Abnormal brain circuits may prevent movement disorder

Aug 04, 2009

Specific changes in brain pathways may counteract genetic mutations for the movement disorder dystonia, according to new research in the August 5 issue of The Journal of Neuroscience. Few people who inherit dystonia genes display symptoms -- namely sustained muscle contractions and involuntary gestures -- and the study provides a possible explanation. This result could lead to new treatments for the estimated 500,000 North Americans diagnosed with dystonia.

In this study, researchers looked for the first time at how brain connections might explain the disorder. "Our findings begin to show why someone can live with a genetic mutation without ever developing the disease," said David Eidelberg, MD, at The Feinstein Institute for Medical Research, the study's senior author.

Scientists at The Feinstein Institute used an MRI-based approach called diffusion tensor imaging, a technique that maps the connections between structures in the human brain. Twenty patients with mutated genes associated with dystonia were assessed (12 with symptoms, eight without), along with eight healthy patients without these mutations.

The authors identified two different brain pathways that determine the severity of symptoms. One pathway connecting the with the thalamus is abnormal in all people carrying the mutant gene, and predisposes carriers to dystonia. In the patients with mutated genes but no symptoms, a second pathway between the thalamus and the is also abnormal. Surprisingly, this second pathway is normal in patients with symptoms. The researchers suggest that in people who have the mutations but no symptoms, the second abnormality may offset the effect of the first, preventing the disease's outward signs.

David Standaert, MD, PhD, at University of Alabama at Birmingham, is an expert in Parkinson's disease and other movement disorders and was not affiliated with the study. Standaert says that although dystonia is a relatively rare disorder, the study has implications for other neurological illnesses, such as Parkinson's, Alzheimer's, and Huntington's diseases; ataxia and muscular dystrophies; and even forms of migraine.

"The core idea here is that many diseases can be triggered by a single gene, but the expression of this gene can differ greatly, even in individuals from the same family," Standaert said. "Dystonia provides dramatic examples of this. Two siblings may have the same abnormal gene, but one will be severely disabled by twisting and cramping of the muscles, while the other will be essentially normal."

The pathway abnormalities identified in the study could likely have formed in an early stage of brain development, Standaert suggested. Symptoms in adult life, therefore, may be determined by subtle shifts in early brain growth. Detailed study of these newly implicated pathways in both humans and animals could lead to ways to prevent symptoms, if balance to the affected pathways is restored.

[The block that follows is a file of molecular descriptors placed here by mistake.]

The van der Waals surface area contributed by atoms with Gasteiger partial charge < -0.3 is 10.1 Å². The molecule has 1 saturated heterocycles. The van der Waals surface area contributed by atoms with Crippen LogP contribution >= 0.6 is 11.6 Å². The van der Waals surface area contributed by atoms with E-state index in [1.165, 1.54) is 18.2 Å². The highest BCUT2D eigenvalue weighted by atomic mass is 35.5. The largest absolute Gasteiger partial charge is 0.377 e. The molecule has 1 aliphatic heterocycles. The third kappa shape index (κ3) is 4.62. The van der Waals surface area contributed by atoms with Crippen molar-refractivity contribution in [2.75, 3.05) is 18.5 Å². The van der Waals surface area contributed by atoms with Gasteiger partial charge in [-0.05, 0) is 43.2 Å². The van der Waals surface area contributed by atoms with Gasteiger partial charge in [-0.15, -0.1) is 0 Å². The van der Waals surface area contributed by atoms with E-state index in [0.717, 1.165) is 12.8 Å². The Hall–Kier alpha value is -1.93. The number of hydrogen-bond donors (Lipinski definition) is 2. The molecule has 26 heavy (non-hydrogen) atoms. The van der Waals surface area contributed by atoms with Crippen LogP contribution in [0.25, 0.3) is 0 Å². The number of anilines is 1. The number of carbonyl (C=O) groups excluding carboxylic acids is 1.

Source: Society for Neuroscience (news : web)

Explore further: Researchers take a look at the competitor's brain, find possible switching mechanism

add to favorites email to friend print save as pdf

Related Stories

Brain abnormalities found in people with writer's cramp

Jul 23, 2007

People with serious cases of writer’s cramp have brain abnormalities, according to a study published in the July 24, 2007, issue of Neurology, the medical journal of the American Academy of Neurology. People with writer ...

Stimulating muscles may improve musician's dystonia

Dec 26, 2007

Therapy that stimulates the hand muscles may help treat the condition called musician’s dystonia, a movement disorder that causes muscles spasms in musicians, according to a study published in the December 26, 2007, online ...

Developmental brain disorders studied

Jul 06, 2006

U.S. scientists say a recent genetic study of developmental brain disorders might lead to a better understanding of a number of congenital diseases.

Recommended for you

Neurons express 'gloss' using three perceptual parameters

4 hours ago

Japanese researchers showed monkeys a number of images representing various glosses and then they measured the responses of 39 neurons by using microelectrodes. They found that a specific population of neurons ...

Scientists show rise and fall of brain volume

7 hours ago

(Medical Xpress)—We can witness our bodies mature, then gradually grow wrinkled and weaker with age, but it is only recently that scientists have been able to track a similar progression in the nerve bundles ...

'Dimmer switch' for mood disorders discovered

Sep 18, 2014

Researchers at University of California, San Diego School of Medicine have identified a control mechanism for an area of the brain that processes sensory and emotive information that humans experience as ...

User comments : 0